Ageism in the USA: The paradox of prejudice against the elderly
Ashton Applewhite is a Brooklyn-based activist and writer. Her latest book, This Chair Rocks: A Manifesto Against Ageism, debunks many myths about late life.
ASHTON APPLEWHITE: All prejudice is rooted in seeing a group as other than ourselves. Ageism is unique and uniquely weird in that that other is us, our own future older selves. It's rooted in this crazy idea that somehow if we eat enough kale, or don't think about it, we're not going to become old, when, of course, actually, no one wants to die young, and we all aspire to getting old.
And if we can become an old person in training, which is simply to form, like just a little leap of the imagination and acknowledge, someday I'm going to get old. That older you can be as far off on the horizon as you need it to be. But if you acknowledge that you, of course, are someday going to get old, and PS, it might not even all be so terrible, then you never get stuck on that hamster wheel of age denial. You are more likely to look at and listen to the older people around you, and make friends of all ages, which is so important, for people everywhere on the age spectrum.
America is a deeply consumer driven society and deeply influenced by popular culture. And neither of those are friends to aging. If you look at pop culture, if you look at advertising, if you look at billboards, younger people are doing and selling all the fun stuff. Older people never seem to do anything, but a few rich ones with great hair get to go on cruises. And everyone else just stays home and takes drugs, and not the fun drugs either. If a group is missing from the popular conversation, then we don't notice its concerns and we're not awake to it.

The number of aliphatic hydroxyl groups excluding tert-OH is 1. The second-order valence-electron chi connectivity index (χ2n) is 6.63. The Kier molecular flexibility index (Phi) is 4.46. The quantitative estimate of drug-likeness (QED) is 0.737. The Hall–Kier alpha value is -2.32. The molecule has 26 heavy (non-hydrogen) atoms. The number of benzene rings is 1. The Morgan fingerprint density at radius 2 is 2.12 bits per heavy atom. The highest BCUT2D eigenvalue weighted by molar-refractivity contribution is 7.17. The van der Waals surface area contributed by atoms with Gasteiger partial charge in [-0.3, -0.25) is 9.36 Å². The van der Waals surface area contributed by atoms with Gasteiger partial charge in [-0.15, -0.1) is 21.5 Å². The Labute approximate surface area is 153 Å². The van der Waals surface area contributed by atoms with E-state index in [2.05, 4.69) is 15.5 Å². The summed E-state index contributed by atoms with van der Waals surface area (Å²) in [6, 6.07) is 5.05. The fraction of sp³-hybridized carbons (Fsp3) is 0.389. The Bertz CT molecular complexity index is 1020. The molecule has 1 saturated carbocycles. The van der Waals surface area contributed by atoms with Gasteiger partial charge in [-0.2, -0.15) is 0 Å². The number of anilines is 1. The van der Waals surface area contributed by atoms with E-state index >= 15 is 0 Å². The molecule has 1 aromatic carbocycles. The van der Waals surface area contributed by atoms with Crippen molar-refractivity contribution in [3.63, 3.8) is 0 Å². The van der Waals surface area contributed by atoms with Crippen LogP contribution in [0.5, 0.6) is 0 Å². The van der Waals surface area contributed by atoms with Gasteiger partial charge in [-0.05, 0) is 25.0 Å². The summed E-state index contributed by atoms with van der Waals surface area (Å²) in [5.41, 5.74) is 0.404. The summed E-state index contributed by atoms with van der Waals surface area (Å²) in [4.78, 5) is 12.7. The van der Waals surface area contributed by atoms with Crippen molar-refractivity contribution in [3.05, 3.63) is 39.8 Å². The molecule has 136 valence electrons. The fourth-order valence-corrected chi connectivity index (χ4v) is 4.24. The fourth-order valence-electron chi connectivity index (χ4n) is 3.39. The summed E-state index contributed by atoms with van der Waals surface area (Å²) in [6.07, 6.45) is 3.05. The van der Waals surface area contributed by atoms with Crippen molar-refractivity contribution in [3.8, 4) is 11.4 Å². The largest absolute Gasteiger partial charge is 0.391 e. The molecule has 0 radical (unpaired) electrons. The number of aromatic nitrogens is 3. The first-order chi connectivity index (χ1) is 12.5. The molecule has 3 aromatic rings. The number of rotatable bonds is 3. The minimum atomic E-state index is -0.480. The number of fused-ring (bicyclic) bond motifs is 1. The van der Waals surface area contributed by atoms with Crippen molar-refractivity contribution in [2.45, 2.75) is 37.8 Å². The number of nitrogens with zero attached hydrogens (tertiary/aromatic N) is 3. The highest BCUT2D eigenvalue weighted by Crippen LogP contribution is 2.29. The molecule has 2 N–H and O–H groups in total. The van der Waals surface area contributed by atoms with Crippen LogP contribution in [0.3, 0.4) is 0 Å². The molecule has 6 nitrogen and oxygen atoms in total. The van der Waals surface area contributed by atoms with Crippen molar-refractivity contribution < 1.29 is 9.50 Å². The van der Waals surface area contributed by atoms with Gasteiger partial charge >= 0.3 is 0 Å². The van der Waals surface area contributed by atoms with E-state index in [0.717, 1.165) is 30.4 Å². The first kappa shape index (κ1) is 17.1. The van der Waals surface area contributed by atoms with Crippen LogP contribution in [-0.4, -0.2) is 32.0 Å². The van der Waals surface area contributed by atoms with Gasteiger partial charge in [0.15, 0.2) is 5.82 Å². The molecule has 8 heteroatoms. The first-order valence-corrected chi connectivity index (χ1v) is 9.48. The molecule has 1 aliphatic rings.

Over 50% of workers over 50 leave their jobs involuntarily. They are either fired or forced out. There is this massive growing body of workers. And we're talking 50 and up, we're talking people with 20 or 30 more years in which to support themselves. Most of them no longer have traditional pensions to support themselves. So they're thrown on their own ways they have to draw on Social Security earlier, which means that they get less out of the bucket. And if any younger people are thinking, well, too bad, you had a really good run of it, two things to think about. Social Security can very easily be fixed with very small changes, like, hello, taxing businesses at a higher rate, unlike Medicare, which really is a huge snake pit and very complicated to fix. But I hope there will be ton of Social Security left for my children and grandchildren. And I think it's very easy to make that happen.